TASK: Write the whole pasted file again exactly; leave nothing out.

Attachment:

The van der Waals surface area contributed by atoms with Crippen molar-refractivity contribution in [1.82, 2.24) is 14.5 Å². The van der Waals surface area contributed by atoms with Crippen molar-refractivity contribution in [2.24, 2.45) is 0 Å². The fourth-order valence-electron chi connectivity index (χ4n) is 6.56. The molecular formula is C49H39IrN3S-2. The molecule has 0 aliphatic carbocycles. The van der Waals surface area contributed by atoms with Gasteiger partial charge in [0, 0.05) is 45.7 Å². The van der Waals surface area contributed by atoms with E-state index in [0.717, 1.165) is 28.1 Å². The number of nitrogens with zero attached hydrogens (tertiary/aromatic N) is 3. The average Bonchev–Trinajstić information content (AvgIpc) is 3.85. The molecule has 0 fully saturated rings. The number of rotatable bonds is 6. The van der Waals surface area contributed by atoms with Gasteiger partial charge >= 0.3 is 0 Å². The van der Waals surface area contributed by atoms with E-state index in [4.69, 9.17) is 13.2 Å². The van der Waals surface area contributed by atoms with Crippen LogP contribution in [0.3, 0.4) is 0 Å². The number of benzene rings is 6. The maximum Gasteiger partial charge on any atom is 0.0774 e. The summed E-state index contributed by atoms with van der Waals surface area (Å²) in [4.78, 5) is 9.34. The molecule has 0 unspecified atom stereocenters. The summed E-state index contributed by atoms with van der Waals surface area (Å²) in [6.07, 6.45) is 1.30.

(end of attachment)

The van der Waals surface area contributed by atoms with Crippen molar-refractivity contribution in [1.82, 2.24) is 14.5 Å². The van der Waals surface area contributed by atoms with Crippen molar-refractivity contribution in [2.24, 2.45) is 0 Å². The fourth-order valence-electron chi connectivity index (χ4n) is 6.56. The molecular formula is C49H39IrN3S-2. The molecule has 0 aliphatic carbocycles. The van der Waals surface area contributed by atoms with Gasteiger partial charge in [0, 0.05) is 45.7 Å². The van der Waals surface area contributed by atoms with E-state index in [0.717, 1.165) is 28.1 Å². The number of nitrogens with zero attached hydrogens (tertiary/aromatic N) is 3. The average Bonchev–Trinajstić information content (AvgIpc) is 3.85. The molecule has 0 fully saturated rings. The number of rotatable bonds is 6. The van der Waals surface area contributed by atoms with Gasteiger partial charge >= 0.3 is 0 Å². The van der Waals surface area contributed by atoms with E-state index in [4.69, 9.17) is 13.2 Å². The van der Waals surface area contributed by atoms with Crippen LogP contribution in [0.3, 0.4) is 0 Å². The number of benzene rings is 6. The maximum Gasteiger partial charge on any atom is 0.0774 e. The summed E-state index contributed by atoms with van der Waals surface area (Å²) in [4.78, 5) is 9.34. The molecule has 0 unspecified atom stereocenters. The summed E-state index contributed by atoms with van der Waals surface area (Å²) in [6.07, 6.45) is 1.30.